D. Uriza-Ávila, A. Rebolledo-Martínez, L. Rebolledo-Martínez
Pineapple is known in México since prehispanic ages. Smooth Cayenne cultivar, the most widely cultivated around the world, was introduced into Hawaii at the beginning of the XX century. Mexico is ranked as the seventh worldwide producer with 600,000 ton of fruit per year, harvested in 14 000 ha-1 with an annual oscillation of ± 3,000 ha-1. Eighty percent of this production is cropped at the lower basin of the Papaloapan river, in Southern Veracruz and northern Oaxaca. The presence of at least 3,000 pineapple growers in this region represents a complexity to planting and harvesting schedules, as well as for marketing. The cannery industry has an installed capacity of 200, 000 ton, but is working only at its 20% because they do not have links with the growers. In spite of its close location of the country to the biggest pineapple consumer in the world, México only exports around 5% of its total production, whereas the domestic fresh market consumes 80%, and the rest is used for the cannery industry. Traditional market channels strongly depend on domestic brokers, but this situation is changing toward a more direct relationship between the grower and the big chain supermarkets. Most pineapple surface area depends on rainfall, with planting densities lesser than 30,000 plants ha-1, with a high use of manpower, looking for fruits heavier than 2.4 kg. A significant increase on mechanized cropping has been observed in the last five years, with higher planting densities or with irrigation representing about 30, 25 y 20% of the total, respectively. Soil deterioration, pests, diseases, nutrimental unbalances, deficient control of flowering and fruit ripening as well as drought negative effects, are the main problems in commercial plantings, which are aggravated by the deficient fruit post harvest handling. Lack of credit, insurance, technical advice and deficient organizational structures, are the main limiting socioeconomic factors. Drastic fluctuations on fruit prices in the domestic market, as well as the aggressive sale strategies at the world market can be only overcome by an efficient organizational policy that establish a harmonic relationship between growers, the canning industry and the market. The role of government should be to induce and facilitate consolidation of such a relationship. The needed production technology to support these efforts is available.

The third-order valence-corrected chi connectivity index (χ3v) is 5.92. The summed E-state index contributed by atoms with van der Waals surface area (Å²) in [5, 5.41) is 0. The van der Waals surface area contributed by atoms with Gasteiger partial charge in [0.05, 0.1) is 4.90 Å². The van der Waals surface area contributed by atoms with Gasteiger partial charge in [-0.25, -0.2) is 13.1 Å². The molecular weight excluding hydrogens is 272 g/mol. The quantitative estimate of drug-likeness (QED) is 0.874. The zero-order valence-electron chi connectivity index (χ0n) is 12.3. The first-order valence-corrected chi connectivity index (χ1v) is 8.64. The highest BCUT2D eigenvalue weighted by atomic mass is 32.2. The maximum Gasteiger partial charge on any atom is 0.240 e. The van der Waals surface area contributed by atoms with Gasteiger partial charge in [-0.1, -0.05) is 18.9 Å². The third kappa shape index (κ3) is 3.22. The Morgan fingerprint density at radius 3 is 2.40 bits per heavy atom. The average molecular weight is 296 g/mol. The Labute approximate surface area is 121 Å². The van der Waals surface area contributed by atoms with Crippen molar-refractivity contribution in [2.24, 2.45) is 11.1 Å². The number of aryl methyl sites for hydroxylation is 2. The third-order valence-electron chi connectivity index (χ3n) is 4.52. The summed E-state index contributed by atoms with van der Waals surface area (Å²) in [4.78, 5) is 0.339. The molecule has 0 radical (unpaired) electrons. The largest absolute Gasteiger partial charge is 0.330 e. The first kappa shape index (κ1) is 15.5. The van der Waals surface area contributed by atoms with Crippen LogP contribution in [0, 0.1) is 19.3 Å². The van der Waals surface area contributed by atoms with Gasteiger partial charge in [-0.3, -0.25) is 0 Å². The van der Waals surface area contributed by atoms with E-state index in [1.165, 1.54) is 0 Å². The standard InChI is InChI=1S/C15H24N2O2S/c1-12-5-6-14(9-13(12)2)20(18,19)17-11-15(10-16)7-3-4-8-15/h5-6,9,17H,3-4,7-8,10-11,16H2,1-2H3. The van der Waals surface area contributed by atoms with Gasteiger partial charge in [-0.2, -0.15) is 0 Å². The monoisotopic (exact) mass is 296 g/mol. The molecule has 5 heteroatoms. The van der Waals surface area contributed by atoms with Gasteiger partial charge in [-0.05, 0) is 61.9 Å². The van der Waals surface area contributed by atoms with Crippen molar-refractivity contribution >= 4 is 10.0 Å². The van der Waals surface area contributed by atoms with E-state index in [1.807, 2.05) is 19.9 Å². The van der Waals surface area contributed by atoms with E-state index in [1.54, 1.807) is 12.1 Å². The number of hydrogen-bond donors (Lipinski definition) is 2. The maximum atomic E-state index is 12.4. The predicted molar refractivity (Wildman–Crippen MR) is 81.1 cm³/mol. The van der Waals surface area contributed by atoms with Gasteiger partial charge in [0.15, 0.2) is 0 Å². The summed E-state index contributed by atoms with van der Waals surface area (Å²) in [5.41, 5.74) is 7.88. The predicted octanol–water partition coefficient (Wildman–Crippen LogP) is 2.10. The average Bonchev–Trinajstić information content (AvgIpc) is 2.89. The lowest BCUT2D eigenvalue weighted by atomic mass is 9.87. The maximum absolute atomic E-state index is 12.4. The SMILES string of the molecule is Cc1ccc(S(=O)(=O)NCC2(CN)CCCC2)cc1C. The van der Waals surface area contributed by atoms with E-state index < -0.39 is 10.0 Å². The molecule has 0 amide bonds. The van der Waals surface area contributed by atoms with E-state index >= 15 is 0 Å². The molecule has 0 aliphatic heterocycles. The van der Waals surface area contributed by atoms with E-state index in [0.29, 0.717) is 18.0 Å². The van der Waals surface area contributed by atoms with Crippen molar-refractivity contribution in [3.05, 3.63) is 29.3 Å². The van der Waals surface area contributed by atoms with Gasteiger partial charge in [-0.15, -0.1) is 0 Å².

Uriza-Ávila, D., Rebolledo-Martínez, A. and Rebolledo-Martínez, L. (2005). DIAGNOSTIC AND PERSPECTIVES OF PINEAPPLE CROPPING IN MEXICO. Acta Hortic. 666, 29-39
DOI: 10.17660/ActaHortic.2005.666.2

Acta Horticulturae